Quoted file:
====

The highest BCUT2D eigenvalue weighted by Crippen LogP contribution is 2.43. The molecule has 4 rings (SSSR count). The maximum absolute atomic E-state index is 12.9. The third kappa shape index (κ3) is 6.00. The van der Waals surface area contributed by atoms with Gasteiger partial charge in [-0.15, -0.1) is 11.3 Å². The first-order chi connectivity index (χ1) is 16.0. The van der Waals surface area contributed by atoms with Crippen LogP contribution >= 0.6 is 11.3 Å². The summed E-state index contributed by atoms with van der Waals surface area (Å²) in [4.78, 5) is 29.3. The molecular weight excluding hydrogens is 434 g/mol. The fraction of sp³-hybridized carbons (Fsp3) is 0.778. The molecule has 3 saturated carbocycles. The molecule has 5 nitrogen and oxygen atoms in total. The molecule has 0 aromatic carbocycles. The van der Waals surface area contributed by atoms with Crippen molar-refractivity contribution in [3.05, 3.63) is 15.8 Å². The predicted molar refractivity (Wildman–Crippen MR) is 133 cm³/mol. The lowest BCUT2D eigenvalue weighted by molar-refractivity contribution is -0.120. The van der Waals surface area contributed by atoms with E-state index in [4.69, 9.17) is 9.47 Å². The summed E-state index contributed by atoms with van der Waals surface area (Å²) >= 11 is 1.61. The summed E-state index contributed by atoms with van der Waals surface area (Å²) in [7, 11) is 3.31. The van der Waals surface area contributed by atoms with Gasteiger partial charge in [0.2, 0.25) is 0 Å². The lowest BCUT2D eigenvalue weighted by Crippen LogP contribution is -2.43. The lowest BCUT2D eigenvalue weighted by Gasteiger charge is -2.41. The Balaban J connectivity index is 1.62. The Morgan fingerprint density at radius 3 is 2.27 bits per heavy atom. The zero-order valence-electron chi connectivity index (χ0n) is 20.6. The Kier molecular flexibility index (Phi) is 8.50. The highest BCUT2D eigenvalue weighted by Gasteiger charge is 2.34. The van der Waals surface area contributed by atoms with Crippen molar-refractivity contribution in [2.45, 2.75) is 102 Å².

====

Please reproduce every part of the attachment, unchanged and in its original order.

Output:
The highest BCUT2D eigenvalue weighted by Crippen LogP contribution is 2.43. The molecule has 4 rings (SSSR count). The maximum absolute atomic E-state index is 12.9. The third kappa shape index (κ3) is 6.00. The van der Waals surface area contributed by atoms with Gasteiger partial charge in [-0.15, -0.1) is 11.3 Å². The first-order chi connectivity index (χ1) is 16.0. The van der Waals surface area contributed by atoms with Crippen LogP contribution >= 0.6 is 11.3 Å². The summed E-state index contributed by atoms with van der Waals surface area (Å²) in [4.78, 5) is 29.3. The molecular weight excluding hydrogens is 434 g/mol. The fraction of sp³-hybridized carbons (Fsp3) is 0.778. The molecule has 3 saturated carbocycles. The molecule has 5 nitrogen and oxygen atoms in total. The molecule has 0 aromatic carbocycles. The van der Waals surface area contributed by atoms with Crippen molar-refractivity contribution in [3.05, 3.63) is 15.8 Å². The predicted molar refractivity (Wildman–Crippen MR) is 133 cm³/mol. The lowest BCUT2D eigenvalue weighted by molar-refractivity contribution is -0.120. The van der Waals surface area contributed by atoms with E-state index in [4.69, 9.17) is 9.47 Å². The summed E-state index contributed by atoms with van der Waals surface area (Å²) >= 11 is 1.61. The summed E-state index contributed by atoms with van der Waals surface area (Å²) in [7, 11) is 3.31. The van der Waals surface area contributed by atoms with Gasteiger partial charge in [0.2, 0.25) is 0 Å². The lowest BCUT2D eigenvalue weighted by Crippen LogP contribution is -2.43. The lowest BCUT2D eigenvalue weighted by Gasteiger charge is -2.41. The Balaban J connectivity index is 1.62. The Morgan fingerprint density at radius 3 is 2.27 bits per heavy atom. The zero-order valence-electron chi connectivity index (χ0n) is 20.6. The Kier molecular flexibility index (Phi) is 8.50. The highest BCUT2D eigenvalue weighted by Gasteiger charge is 2.34. The van der Waals surface area contributed by atoms with Crippen molar-refractivity contribution in [2.45, 2.75) is 102 Å².